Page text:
"I am mentally preparing myself for the five-year-old mind. I want to come down to their physical limitations and up to their sense of wonder and awe." -Dr. Suzuki
As a violin teacher, a subject that seems to crop up a lot in my daily work is the notion of "fun." Students would, of course, rather have fun than work. Teachers strive to create both fun AND productive activities. Parents worry that their child is not having fun anymore while practicing at home.
There are mountains of books written (which, of course, I've read) pouring over how to make a fun learning environment. What does and doesn't work in different educational settings is covered ad nauseum.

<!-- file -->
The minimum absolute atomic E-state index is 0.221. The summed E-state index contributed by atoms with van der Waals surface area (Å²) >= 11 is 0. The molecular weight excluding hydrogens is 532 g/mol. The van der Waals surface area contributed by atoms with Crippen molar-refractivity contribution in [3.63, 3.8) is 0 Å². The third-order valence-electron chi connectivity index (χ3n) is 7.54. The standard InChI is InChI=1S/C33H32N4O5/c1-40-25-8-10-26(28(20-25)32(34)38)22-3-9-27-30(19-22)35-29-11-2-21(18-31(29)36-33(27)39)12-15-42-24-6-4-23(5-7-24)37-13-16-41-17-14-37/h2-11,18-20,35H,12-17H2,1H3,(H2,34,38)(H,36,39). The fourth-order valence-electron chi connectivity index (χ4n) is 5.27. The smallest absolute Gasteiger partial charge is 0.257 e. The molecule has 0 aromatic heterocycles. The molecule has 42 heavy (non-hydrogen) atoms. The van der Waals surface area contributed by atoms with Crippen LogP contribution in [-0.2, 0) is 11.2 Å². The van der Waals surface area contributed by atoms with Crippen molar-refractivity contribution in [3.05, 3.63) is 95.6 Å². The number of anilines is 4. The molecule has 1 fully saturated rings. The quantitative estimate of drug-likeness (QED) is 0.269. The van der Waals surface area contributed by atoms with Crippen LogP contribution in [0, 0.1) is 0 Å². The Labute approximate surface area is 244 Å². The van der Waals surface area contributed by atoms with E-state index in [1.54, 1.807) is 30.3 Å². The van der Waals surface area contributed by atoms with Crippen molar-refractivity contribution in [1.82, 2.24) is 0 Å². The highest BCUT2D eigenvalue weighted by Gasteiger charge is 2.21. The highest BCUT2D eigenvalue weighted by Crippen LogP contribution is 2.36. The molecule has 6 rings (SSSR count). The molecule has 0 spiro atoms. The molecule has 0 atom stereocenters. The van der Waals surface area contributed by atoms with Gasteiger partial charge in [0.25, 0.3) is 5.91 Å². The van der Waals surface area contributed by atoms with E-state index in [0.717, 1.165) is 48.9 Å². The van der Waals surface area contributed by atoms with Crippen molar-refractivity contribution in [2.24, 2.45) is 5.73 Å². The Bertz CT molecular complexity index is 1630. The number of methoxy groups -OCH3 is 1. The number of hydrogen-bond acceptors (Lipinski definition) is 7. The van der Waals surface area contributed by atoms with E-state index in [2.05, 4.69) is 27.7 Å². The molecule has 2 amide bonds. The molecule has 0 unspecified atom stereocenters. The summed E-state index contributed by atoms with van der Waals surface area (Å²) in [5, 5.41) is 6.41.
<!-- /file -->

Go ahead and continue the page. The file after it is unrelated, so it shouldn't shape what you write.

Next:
I realized the other day after coming across the above Dr. Suzuki quote that it's kind of ironic how much adults over-analyze "fun." What a fun lesson really boils down to is: if the teacher is not having fun, why should the kids? The essence of fun is that it's entertaining, not hard to do and slightly spontaneous. Children get that. As adults we naturally lose our sense of spontaneity. Life has to be at least be partially planned out in order to function.
Teaching requires a constant reevaluation of one's presentation. If an activity you read about falls flat once you actually try it, it doesn't necessarily mean that you're a bad teacher or bad parent. It just means that it didn't mesh with your own personal style.
More entries: November 2009
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